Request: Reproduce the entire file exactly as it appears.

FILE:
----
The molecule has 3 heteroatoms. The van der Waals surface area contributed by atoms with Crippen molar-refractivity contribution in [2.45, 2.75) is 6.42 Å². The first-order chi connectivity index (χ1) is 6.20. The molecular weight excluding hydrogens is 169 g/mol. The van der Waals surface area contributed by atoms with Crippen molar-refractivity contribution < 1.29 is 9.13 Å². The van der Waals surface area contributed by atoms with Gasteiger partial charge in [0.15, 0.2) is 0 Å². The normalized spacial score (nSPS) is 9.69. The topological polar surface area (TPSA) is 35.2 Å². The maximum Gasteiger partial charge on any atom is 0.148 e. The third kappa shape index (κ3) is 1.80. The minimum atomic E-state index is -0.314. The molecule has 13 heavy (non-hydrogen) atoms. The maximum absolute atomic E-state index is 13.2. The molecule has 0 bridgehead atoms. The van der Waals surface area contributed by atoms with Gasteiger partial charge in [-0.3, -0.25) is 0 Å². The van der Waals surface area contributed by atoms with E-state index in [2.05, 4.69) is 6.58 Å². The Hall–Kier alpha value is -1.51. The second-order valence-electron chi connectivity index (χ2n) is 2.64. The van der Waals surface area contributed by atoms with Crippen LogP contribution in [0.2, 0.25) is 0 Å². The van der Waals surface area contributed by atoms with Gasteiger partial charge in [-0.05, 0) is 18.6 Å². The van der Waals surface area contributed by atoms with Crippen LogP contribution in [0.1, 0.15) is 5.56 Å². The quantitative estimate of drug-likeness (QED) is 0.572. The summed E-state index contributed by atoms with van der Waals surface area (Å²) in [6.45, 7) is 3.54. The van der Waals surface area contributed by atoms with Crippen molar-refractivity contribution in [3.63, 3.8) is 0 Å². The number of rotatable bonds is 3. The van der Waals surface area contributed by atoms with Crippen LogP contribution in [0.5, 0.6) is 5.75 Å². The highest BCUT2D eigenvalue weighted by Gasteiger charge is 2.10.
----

The molecule has 3 heteroatoms. The van der Waals surface area contributed by atoms with Crippen molar-refractivity contribution in [2.45, 2.75) is 6.42 Å². The first-order chi connectivity index (χ1) is 6.20. The molecular weight excluding hydrogens is 169 g/mol. The van der Waals surface area contributed by atoms with Crippen molar-refractivity contribution < 1.29 is 9.13 Å². The van der Waals surface area contributed by atoms with Gasteiger partial charge in [0.15, 0.2) is 0 Å². The normalized spacial score (nSPS) is 9.69. The topological polar surface area (TPSA) is 35.2 Å². The maximum Gasteiger partial charge on any atom is 0.148 e. The third kappa shape index (κ3) is 1.80. The minimum atomic E-state index is -0.314. The molecule has 13 heavy (non-hydrogen) atoms. The maximum absolute atomic E-state index is 13.2. The molecule has 0 bridgehead atoms. The van der Waals surface area contributed by atoms with Gasteiger partial charge in [-0.3, -0.25) is 0 Å². The van der Waals surface area contributed by atoms with E-state index in [2.05, 4.69) is 6.58 Å². The Hall–Kier alpha value is -1.51. The second-order valence-electron chi connectivity index (χ2n) is 2.64. The van der Waals surface area contributed by atoms with Crippen LogP contribution in [0.2, 0.25) is 0 Å². The van der Waals surface area contributed by atoms with Gasteiger partial charge in [-0.05, 0) is 18.6 Å². The van der Waals surface area contributed by atoms with Crippen LogP contribution in [0.1, 0.15) is 5.56 Å². The quantitative estimate of drug-likeness (QED) is 0.572. The summed E-state index contributed by atoms with van der Waals surface area (Å²) in [6.45, 7) is 3.54. The van der Waals surface area contributed by atoms with Crippen molar-refractivity contribution in [3.63, 3.8) is 0 Å². The number of rotatable bonds is 3. The van der Waals surface area contributed by atoms with Crippen LogP contribution in [0.5, 0.6) is 5.75 Å². The highest BCUT2D eigenvalue weighted by Gasteiger charge is 2.10.